Dedication Review
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Each year, thousands of filmmakers showcase their films at film festivals. Some make million-dollar deals and end up in theaters around the country, while others may show up in a few theaters before making their way to DVD. That means that there are plenty of refreshingly different little gems to be found in independent theaters and on library shelves. And, as a film critic, it’s my job to dig around and find those surprising little films—films like the flawed but lovable Dedication.

Dedication (a 2007 Sundance pick) stars Billy Crudup as Henry Roth, a kids’ book author whose career (not to mention his whole messed-up life) is thrown off-balance when his long-time illustrator and best friend, Rudy (Tom Wilkinson), dies.

With very little time remaining until the deadline for Henry’s next book, his publisher, Arthur Planck (Bob Balaban), hires Lucy (Mandy Moore), an illustrator who’s at the end of her rope. This is her one last chance to pursue her artistic dream before her landlord/mom (Dianne Weist) evicts her and forces her to go to law school. Unfortunately, she’s stuck with Henry—a cranky and severely phobic writer who’s anything but eager to let someone new into his life.

  
 
Though it fits into the basic chick flick formulas, Dedication has a crazy, dysfunctional edge to it—and that helps to keep it interesting. Of course, the film isn’t without its flaws. The story’s flow is a bit off—and the characters’ relationship is somewhat underdeveloped—which means that the relationship seems to turn on a dime. One minute, they hate each other; the next minute, they’re in love; then they go back to not liking each other so much, and so on. So the story’s emotional jumps are sometimes a bit hard to believe (not to mention hard to follow). But while underdevelopment often ruins some movies, it’s little more than a glitch for Dedication, an otherwise lovable film.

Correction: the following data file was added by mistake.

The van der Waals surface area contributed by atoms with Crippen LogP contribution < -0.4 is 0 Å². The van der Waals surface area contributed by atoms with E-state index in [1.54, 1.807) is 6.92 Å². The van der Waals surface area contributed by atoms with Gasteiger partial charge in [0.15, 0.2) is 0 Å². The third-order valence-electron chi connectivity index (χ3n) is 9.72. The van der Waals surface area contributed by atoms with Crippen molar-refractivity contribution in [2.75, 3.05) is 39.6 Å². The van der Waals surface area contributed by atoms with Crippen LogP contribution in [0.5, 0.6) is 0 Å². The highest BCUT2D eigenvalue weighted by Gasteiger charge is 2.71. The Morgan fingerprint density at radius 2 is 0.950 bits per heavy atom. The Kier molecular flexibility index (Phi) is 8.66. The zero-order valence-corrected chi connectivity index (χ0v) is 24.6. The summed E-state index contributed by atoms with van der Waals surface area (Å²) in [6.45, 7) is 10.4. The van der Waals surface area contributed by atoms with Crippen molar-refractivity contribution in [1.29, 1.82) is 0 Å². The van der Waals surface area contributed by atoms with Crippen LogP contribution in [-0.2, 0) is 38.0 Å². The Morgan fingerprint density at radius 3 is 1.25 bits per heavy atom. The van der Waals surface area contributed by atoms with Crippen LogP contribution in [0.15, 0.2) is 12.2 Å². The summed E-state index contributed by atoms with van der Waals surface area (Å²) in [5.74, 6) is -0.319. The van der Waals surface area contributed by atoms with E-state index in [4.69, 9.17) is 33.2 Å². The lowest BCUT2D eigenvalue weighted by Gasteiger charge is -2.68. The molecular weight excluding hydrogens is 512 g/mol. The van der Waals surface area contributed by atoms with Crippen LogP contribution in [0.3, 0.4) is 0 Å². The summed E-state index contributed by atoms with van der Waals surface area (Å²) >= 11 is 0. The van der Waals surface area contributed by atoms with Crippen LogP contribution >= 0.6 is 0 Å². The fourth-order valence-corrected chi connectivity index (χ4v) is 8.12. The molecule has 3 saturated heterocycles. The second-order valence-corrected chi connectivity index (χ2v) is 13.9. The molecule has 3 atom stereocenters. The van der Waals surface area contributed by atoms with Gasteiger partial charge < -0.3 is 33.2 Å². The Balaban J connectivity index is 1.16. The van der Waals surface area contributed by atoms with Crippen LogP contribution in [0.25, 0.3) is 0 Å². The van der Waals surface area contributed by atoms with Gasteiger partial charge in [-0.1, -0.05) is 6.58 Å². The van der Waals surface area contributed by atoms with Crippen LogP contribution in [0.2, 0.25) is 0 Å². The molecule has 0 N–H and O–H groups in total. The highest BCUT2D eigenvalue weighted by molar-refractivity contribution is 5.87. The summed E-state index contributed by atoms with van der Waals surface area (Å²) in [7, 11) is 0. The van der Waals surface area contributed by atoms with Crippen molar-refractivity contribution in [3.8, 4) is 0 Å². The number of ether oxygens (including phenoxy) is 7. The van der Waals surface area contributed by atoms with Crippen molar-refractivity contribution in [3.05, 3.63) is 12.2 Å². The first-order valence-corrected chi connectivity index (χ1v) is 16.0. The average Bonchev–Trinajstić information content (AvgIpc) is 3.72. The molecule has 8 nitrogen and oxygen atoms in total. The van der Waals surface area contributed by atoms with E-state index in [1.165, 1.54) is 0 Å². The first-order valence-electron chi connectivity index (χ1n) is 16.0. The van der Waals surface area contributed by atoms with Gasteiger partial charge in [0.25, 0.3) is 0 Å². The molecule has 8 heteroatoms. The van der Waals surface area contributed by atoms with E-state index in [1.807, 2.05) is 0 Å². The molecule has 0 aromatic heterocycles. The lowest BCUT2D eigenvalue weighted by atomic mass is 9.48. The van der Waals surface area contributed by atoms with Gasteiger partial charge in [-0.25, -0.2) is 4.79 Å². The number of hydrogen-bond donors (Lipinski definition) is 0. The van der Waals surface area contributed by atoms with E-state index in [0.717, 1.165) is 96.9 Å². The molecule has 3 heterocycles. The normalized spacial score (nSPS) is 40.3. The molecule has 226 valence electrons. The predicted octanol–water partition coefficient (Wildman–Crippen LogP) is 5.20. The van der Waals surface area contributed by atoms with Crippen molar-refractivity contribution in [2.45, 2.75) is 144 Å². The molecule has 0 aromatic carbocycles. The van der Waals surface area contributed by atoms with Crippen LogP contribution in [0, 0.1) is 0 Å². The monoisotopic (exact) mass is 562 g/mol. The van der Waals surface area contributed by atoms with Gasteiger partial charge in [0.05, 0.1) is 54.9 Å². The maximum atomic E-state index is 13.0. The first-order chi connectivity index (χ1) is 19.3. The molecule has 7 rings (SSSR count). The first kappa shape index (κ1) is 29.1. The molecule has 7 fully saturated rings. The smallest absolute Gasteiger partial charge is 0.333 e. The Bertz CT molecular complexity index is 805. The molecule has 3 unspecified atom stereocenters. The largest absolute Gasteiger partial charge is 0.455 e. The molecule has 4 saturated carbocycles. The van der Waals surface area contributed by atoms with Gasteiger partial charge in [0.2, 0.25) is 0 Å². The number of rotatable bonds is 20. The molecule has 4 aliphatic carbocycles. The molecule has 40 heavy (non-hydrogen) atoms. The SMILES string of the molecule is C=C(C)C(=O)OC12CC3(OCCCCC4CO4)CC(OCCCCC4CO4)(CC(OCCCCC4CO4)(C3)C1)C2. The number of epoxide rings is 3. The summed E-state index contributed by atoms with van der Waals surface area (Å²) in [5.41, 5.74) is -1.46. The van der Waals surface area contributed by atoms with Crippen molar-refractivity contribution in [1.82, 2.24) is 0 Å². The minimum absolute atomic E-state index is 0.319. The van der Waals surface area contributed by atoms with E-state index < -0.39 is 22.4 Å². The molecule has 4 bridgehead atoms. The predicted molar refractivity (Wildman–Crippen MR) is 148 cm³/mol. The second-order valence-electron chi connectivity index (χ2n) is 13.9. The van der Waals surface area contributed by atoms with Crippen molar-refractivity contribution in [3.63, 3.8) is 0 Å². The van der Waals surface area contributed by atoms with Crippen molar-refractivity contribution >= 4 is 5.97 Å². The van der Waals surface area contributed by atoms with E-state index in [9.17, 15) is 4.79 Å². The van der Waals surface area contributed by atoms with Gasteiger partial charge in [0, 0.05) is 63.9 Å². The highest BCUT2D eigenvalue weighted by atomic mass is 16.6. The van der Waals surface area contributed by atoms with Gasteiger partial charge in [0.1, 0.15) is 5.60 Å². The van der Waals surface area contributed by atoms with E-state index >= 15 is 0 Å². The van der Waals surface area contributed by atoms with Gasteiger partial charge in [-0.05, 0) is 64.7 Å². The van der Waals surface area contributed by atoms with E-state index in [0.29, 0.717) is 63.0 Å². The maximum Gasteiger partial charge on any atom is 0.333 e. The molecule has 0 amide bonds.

For the most part, the characters make Dedication an enjoyable film—because they’re imperfect and eccentric. Lucy’s weakness for her smooth-talking slimeball ex may be frustrating at times—but [sadly] it’s also realistic. Similarly, Henry is far from perfect. Sure, he’s cute, but he’s also obsessive compulsive and afraid of the simplest of things (like riding in cars). He’s got a pretty rough exterior that’s not easy to break—and sometimes he’s just plain mean. Still, he knows a good thing when he sees it, and he makes a solid attempt to get beyond the issues that haunt his past and change his ways—just because he cares about Lucy. Both leads give solid performances—especially Crudup, who does a wonderful job of portraying his character’s struggle. But even the supporting actors (especially Balaban) make their few on-screen moments count.

In spite of its flaws, Dedication is a strangely lovable film. It’s not the average, run-of-the-mill chick flick with the average, ridiculously-perfect characters—and that makes it a unique little romantic comedy that’s worth checking out.

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